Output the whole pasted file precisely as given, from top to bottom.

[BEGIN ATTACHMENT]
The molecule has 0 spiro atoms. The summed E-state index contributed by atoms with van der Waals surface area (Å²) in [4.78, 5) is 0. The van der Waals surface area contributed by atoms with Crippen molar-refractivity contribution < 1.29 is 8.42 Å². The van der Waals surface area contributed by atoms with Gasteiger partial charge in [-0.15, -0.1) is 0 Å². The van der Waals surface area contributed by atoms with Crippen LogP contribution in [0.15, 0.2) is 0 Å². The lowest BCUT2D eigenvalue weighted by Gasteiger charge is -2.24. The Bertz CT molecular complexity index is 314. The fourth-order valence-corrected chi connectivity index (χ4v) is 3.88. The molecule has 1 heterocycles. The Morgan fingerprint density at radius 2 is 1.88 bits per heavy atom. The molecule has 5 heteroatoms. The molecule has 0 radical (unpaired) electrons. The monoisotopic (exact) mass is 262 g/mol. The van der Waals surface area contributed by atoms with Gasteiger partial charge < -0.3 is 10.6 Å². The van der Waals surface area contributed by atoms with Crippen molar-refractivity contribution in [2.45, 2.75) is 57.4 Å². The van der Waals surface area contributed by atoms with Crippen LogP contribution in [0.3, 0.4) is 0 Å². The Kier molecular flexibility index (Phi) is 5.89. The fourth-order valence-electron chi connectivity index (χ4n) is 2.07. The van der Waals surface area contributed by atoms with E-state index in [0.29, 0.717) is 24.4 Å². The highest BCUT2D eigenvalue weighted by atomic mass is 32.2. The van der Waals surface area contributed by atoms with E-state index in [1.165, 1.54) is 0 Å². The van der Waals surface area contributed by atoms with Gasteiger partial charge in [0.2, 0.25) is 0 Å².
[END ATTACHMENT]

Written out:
The molecule has 0 spiro atoms. The summed E-state index contributed by atoms with van der Waals surface area (Å²) in [4.78, 5) is 0. The van der Waals surface area contributed by atoms with Crippen molar-refractivity contribution < 1.29 is 8.42 Å². The van der Waals surface area contributed by atoms with Gasteiger partial charge in [-0.15, -0.1) is 0 Å². The van der Waals surface area contributed by atoms with Crippen LogP contribution in [0.15, 0.2) is 0 Å². The lowest BCUT2D eigenvalue weighted by Gasteiger charge is -2.24. The Bertz CT molecular complexity index is 314. The fourth-order valence-corrected chi connectivity index (χ4v) is 3.88. The molecule has 1 heterocycles. The Morgan fingerprint density at radius 2 is 1.88 bits per heavy atom. The molecule has 5 heteroatoms. The molecule has 0 radical (unpaired) electrons. The monoisotopic (exact) mass is 262 g/mol. The van der Waals surface area contributed by atoms with Gasteiger partial charge < -0.3 is 10.6 Å². The van der Waals surface area contributed by atoms with Crippen molar-refractivity contribution in [2.45, 2.75) is 57.4 Å². The van der Waals surface area contributed by atoms with Crippen LogP contribution in [0.3, 0.4) is 0 Å². The Kier molecular flexibility index (Phi) is 5.89. The fourth-order valence-electron chi connectivity index (χ4n) is 2.07. The van der Waals surface area contributed by atoms with E-state index in [0.29, 0.717) is 24.4 Å². The highest BCUT2D eigenvalue weighted by atomic mass is 32.2. The van der Waals surface area contributed by atoms with E-state index in [1.165, 1.54) is 0 Å². The van der Waals surface area contributed by atoms with Gasteiger partial charge in [0.2, 0.25) is 0 Å².